InhaltsangabeI. Introduction.- A. Physiochemical Background.- II. General Concepts in Chemiluminescence.- II. 1 Chemiluminescence Efficiency.- II. 1.1 Energetics of the Reactions.- II. 1.2 Formation of the Excited State.- 11.1.2.1 The Reaction Co-ordinate.- 11.1.2.2 Molecular Geometry.- 11.1.2.3 Spin Restrictions.- II. 1.2.4 Symmetry Restrictions.- II. 1.2.5 Potential Energy Surfaces.- II.2 Electron Transfer Reactions.- II. 3 Singlet Oxygen as a Cause of Chemi- and Bioluminescence; the Role of Triplet Oxygen.- II. 4 References (for Preface, Chaps. I and II).- B. Chemiluminescent Reactions.- III. Autoxidation Reactions.- III. 1 Hydrocarbons.- III. 1.1 The Excitation Step.- III. 1.2 Polymers.- III. 1.3 Base-catalysed Autoxidation of Carbonyl Compounds.- III. 1.4 Grignard Compounds.- III. 1.5 Inhibitors.- III. 1.6 Miscellaneous Oxidation Reactions.- III. 1.6.1 Oxidative Chemiluminescence of Coals.- III.1.6.2 Cysteine and Glutathione.- III. 2 References.- IV. Chemiluminescent Peroxide Decompositions, I (except Dioxetans).- IV. 1 Peroxide Chemiluminescence by CIEEL.- IV. 2 Acyclic sec. -Peroxy-esters.- IV. 3 Dioxetanones.- IV.4 Diphenoyl Peroxide.- IV.5 Other Cyclic Diacyl Peroxides. Phthaloyl Peroxide.- IV. 6 Chemiluminescence of o-Dicarboxylic Acid Chlorides.- IV.7 Other Cyclic Peroxides.- IV. 8 Acene Endo-Peroxides.- IV.9 Polyhydroxy-phenol- and Purpurogallin Chemiluminescence.- IV. 10 References.- V. Peroxide Decompositions, II: Dioxetans.- V. l Simple Dioxetans.- V.2 Excitation Yields and Multiplicity.- V.3 Measurement of Singlet and Triplet Yields.- V.4 Thermochemistry and Kinetics.- V.5 Mechanism of Excited State Formation from Dioxetans.- V.5.1 The Diradical Mechanism.- V.5.2 The Concerted or Electron Transfer Mechanism.- V. 6 Quenching Reactions of Dioxetans.- V.7 Symmetry Forbidden Reactions in Chemiluminescence.- V. 8 References.- VI. Peroxy Oxalate Chemiluminescence.- VI. 1 Requirements for Oxalate Chemiluminescence.- VI.2 The Mechanism.- VI. 3 References.- VII. Luminol and Related Compounds.- VII. 1 Structure and Activity of Phthalic Acid Hydrazides.- VII. 1.1 Miscellaneous Cyclic Hydrazides.- VII. 1.1.1 Compounds with Multiple Hydrazide Groups.- VII.2 The Emitting Species.- VII.3 Energy Transfer in Luminol Type Chemiluminescence.- VII.4 Solvent Effects.- VII. 5 Effect of Micelle-forming Agents.- VII.6 Catalyst Activity.- VII.7 The Mechanism of Luminol Chemiluminescence.- VII.7.1 Ionic Species Derived from Luminol.- VII.7.2 Diazaquinone Chemiluminescence.- VII.7.3 Intermediate Peroxides.- VII.7.4 1,4-Dialkoxy Phthalazines as Potential Precursors of the Luminol-"endoperoxide".- VII.7.5 Luminol Radical Anions as Intermediates (Pulse Radiolysis Experiments).- VII.7.6 Present State of Hypotheses on Luminol Chemiluminescence Mechanism.- VII.8 Monoacylhydrazides.- VII.8.1 Chemiluminescence Mechanism of Monoacylhydrazides.- VII. 9 References.- VIII. Acridine Derivatives.- VIII. 1 Lucigenin.- VIII. 1.1 The Reaction Mechanism.- VIII.1.2 Energy Transfer in Lucigenin Chemiluminescence.- VIII. 1.3 Influence of Micelle Forming Agents on the Lucigenin Reaction.- VIII.2 Acridinium Salts and Acridans.- VIII. 3 References.- IX. Other Nitrogen-Containing Compounds-Imine Peroxides.- IX. 1 Tetrakis-dialkylaminoethylenes.- IX.2 Bis-Isoquinolinium Salts.- IX.3 Lophine and Related Compounds.- IX.4 Indole Derivatives.- IX.5 Chemiluminescent Schiff Bases.- IX. 6 References.- X. Miscellaneous Compounds.- X. l Chlorinated Cyclic Carbonates, Glycolides and Ethers.- X.2 Sulfuranes.- X.3 Thioesters.- X.4 Vinyl Halides.- X.5 Strained Hydrocarbon Isomerisation.- X.6 Metal Phosphides.- X. 7 References.- XI Electron Transfer Chemiluminescence.- XI. 1 Electrogenerated Chemiluminescence (ECL).- XI.1.1 Energy-sufficient and Energy-deficient ECL.- XI. 1.1.1 Energy-deficient ECL.- XI. 1.2 Chemiluminescent Reactions of Electrogenerated Radical Anions with Organic Halides.- XI. 1.3 Efficiency of ECL Reactions.- XI. 1.4 Ruthenium Chelate Complexes.- XI.2 Chemiluminescent R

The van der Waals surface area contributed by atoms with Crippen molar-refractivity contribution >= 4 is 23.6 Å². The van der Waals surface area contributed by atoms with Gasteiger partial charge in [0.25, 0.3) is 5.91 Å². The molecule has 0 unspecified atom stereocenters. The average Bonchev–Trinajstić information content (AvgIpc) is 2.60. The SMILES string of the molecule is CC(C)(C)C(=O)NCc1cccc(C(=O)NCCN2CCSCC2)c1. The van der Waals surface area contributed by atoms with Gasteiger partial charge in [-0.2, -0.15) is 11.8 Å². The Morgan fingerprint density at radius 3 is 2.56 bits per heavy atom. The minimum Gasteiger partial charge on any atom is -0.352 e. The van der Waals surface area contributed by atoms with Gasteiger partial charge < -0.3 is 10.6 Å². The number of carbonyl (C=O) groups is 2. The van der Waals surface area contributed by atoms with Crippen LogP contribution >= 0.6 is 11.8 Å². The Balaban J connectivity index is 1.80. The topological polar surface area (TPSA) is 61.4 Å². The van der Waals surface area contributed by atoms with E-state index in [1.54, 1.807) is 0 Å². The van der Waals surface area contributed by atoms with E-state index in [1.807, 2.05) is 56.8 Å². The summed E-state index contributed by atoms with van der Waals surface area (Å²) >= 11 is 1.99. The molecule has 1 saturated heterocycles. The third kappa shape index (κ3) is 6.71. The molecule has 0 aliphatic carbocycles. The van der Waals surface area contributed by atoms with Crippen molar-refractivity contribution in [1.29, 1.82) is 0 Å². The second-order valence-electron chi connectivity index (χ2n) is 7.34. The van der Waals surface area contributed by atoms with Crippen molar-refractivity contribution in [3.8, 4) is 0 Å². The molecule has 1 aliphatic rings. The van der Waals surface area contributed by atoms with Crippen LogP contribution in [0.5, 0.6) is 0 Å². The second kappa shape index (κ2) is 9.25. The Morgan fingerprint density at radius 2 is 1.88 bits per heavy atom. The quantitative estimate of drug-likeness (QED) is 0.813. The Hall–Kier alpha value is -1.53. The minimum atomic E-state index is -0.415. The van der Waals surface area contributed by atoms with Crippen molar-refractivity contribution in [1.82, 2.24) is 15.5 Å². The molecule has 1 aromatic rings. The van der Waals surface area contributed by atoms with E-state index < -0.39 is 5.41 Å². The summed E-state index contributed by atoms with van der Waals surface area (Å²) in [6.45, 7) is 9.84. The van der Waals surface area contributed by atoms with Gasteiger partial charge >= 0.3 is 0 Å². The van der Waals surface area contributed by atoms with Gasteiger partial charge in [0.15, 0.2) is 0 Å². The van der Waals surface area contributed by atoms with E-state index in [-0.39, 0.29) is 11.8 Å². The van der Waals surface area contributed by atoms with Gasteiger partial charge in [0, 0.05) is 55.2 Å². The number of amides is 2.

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Autor: Karl-Dietrich Gundermann
ISBN-13:: 9783642716478
ISBN: 3642716474
Erscheinungsjahr: 20.11.2011
Verlag: Springer Berlin Heidelberg
Gewicht: 406g
Seiten: 232
Sprache: Englisch
Auflage Softcover reprint of the original 1st ed. 1987
Sonstiges: Taschenbuch, 244x170x12 mm